Yes, I understand that they were running at a constant speed, with special tires, over a flat track. Nonetheless, it showed how much could be accomplished with just some small modifications. I cannot help but think that even the amazing 50mpg a Prius gets ("Toyota: it's the last car you'll ever drive") is simply pathetic, that innovation has somehow been stifled by market forces.
     
  16. chrmjenkins macrumors 603

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    #16
    We see them out here all the time in LA. The lotus was already a beautiful car to begin with. It's weird to hear them though :D
     
  17. leekohler macrumors G5

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    #17
    I bet they're great for LA.
     
  18. mactastic macrumors 68040

    mactastic

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    I wish I could find the article, but I was reading something about these researchers at MIT that had developed a battery matrix (the structure that actually holds the charge particles) that could charge and discharge nearly instantly. If you think about the battery matrix like a sponge, and the charge like water, and you picture what happens when you put one end of the sponge into the water, that's a rough analogy of what's going on in a battery.

    A typical battery today is like a very slow saturation of the sponge, which is why it takes several hours to charge a battery today. But imagine if you could dip one end of the sponge into the water, and it would saturate the sponge almost instantly throughout the entire structure.

    This would mean that you could charge anything from your phone to your car in a matter of seconds. The problem, of course, becomes the electrical delivery system. That kind of power draw for your iPhone alone would probably snap the normal 20 - 30 amp breakers in your average home. For a car, you would need heavy industrial power delivery infrastructure to accommodate the power draw. So, ok -- it gives filling stations a rationale to continue to exist. You could potentially be in and out of the "gas" station in far less time than it takes to gas up even the smallest of cars today.

    How close this is to any kind of practical reality, I couldn't say; but it was an extremely interesting article, and the implications for our gadgets is immense. Imagine if your phone got low, and you could get it back to 100% charge by simply plugging it in to an outlet for 5 seconds.

    More efficiency...
     
  19. yg17 macrumors G5

    yg17

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    #19
    Now, that would work. The car could charge in one of two ways. You could plug it into your home outlet and let it charge for a few hours, like it is now, or go to a "gas" station which would have the beefed up equipment to charge your car a few seconds. Hopefully that technology is close to reality.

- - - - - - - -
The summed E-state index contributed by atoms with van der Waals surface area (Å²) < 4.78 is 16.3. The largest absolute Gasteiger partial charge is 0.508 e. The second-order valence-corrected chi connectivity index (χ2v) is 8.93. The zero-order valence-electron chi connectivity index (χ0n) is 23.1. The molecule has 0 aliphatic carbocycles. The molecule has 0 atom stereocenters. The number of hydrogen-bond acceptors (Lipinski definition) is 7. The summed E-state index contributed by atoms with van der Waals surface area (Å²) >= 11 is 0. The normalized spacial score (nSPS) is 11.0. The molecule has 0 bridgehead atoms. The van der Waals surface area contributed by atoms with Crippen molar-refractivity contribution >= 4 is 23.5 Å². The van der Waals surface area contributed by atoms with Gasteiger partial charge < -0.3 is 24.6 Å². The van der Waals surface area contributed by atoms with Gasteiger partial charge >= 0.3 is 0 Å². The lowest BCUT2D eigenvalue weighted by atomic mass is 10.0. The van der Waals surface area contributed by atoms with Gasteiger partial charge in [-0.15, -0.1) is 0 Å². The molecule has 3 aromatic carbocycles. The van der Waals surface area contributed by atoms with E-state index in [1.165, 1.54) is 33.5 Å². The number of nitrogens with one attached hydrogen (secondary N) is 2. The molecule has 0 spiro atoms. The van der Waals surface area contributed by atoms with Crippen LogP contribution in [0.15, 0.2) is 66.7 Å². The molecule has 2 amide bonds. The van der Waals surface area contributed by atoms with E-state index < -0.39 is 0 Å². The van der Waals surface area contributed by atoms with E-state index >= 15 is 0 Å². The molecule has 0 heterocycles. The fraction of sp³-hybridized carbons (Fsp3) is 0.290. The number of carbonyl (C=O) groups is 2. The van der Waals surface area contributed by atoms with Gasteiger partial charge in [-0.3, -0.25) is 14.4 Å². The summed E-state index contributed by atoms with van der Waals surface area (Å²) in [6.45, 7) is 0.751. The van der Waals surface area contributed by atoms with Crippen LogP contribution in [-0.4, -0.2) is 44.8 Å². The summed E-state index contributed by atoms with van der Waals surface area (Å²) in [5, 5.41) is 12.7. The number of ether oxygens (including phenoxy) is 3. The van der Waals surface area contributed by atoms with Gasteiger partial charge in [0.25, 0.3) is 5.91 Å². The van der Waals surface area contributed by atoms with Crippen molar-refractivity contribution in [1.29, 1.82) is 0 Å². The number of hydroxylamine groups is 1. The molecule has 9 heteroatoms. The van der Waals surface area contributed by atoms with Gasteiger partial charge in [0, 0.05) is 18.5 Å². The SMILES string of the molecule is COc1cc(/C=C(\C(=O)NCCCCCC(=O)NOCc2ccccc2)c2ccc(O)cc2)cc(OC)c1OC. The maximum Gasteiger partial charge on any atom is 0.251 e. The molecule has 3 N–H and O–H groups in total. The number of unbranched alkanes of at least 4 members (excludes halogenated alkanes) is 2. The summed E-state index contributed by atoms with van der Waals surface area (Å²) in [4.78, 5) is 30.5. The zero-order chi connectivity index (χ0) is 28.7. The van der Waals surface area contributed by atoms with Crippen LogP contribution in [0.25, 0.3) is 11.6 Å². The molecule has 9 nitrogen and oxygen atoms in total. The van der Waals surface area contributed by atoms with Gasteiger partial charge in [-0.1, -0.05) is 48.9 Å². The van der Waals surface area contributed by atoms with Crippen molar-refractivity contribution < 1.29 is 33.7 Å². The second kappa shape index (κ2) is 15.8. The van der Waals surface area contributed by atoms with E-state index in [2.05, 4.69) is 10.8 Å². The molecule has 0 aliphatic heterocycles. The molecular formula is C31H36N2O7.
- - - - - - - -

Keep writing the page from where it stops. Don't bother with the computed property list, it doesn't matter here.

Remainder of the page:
20. mactastic macrumors 68040

    mactastic

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    #20
    Found it.

     
  21. hulugu macrumors 68000

    hulugu

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    Sure, but many of the cars could also be connected to solar or wind arrays in a way that's fundamentally impossible with fossil-fuel cars.

    I think this problem is overstated. Most commutes are relatively short and that's the primary usage for most cars. Obviously, it's unrealistic to expect Americans to buy a car for commuting and a car for road-trips, but I suspect that many Americans would be fine with a car that goes 256 miles on a single charge and many households do support multiple cars.

    Of course, personally, my household's daily commute is about 16 miles total, so the long-range of both our cars means we rarely stop at the gas station; I've actually forgotten which side the gas cap is.
     
  22. chrmjenkins macrumors 603

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    #22
    These types of capacitors are called supercapacitors and ultracapacitors. When developed with carbon nanotubes (as they're doing at MIT), they're basically designed down to the atomic level to hold as much capacity as possible. The potential of nanotubes and graphene in electronics is truly exciting for anyone involved in the field.

    They hold a lot of promise for energy harvesting activities such as solar use.
     
  23. mactastic macrumors 68040

    mactastic

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    Now we're talking. If you can power highly efficient electric cars with renewable energy, you've gone a long way towards reducing the overall footprint of the car on the environment.

    You could also use the car batteries as short-term storage devices to smooth out fluctuations in renewable power production. One of the Scandinavian countries is looking at this, IIRC. The plan would be something like this: Power is generated via wind turbines offshore. During the night, there is an abundance of power, since people are asleep. During this time, the cars are charged -- and the cost is low because the electric rates are contingent upon demand. You drive to work in the morning, and plug your car in. The car knows how far you usually drive to get home in the evening, and it discharges your battery to this level plus a safety factor during the day, the power companies buy the power back from you at the higher daytime rates. Thus there is a financial incentive for people to participate. And if you're going out somewhere after work, you can override the discharge setting.

    It seems to make sense, if you're going to produce all these batteries for electric cars, with all the environmental issues associated with battery production, you might as well put them to maximum use.
     
  24. mactastic macrumors 68040

    mactastic

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    #24
    I think that's actually a slightly different subject, wherein the goal is to increase energy density in storage devices. When I finally found the article, they explained that this quick charge experiment was conducted on lithium ion batteries -- a very common battery type today. This process did not lead to any increase in the storage capacity of a battery, it only affected how fast it charged and discharged.

    What you are talking about in terms of graphene and nanotubes is, I believe, the next level of battery storage type with a much higher theoretical energy density. And also very cool.
     
  25. chrmjenkins macrumors 603

    chrmjenkins

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    #25
    Yes, I looked at your post and assumed you were talking about carbon technologies. There's still plenty of improvement to be had in classic battery types.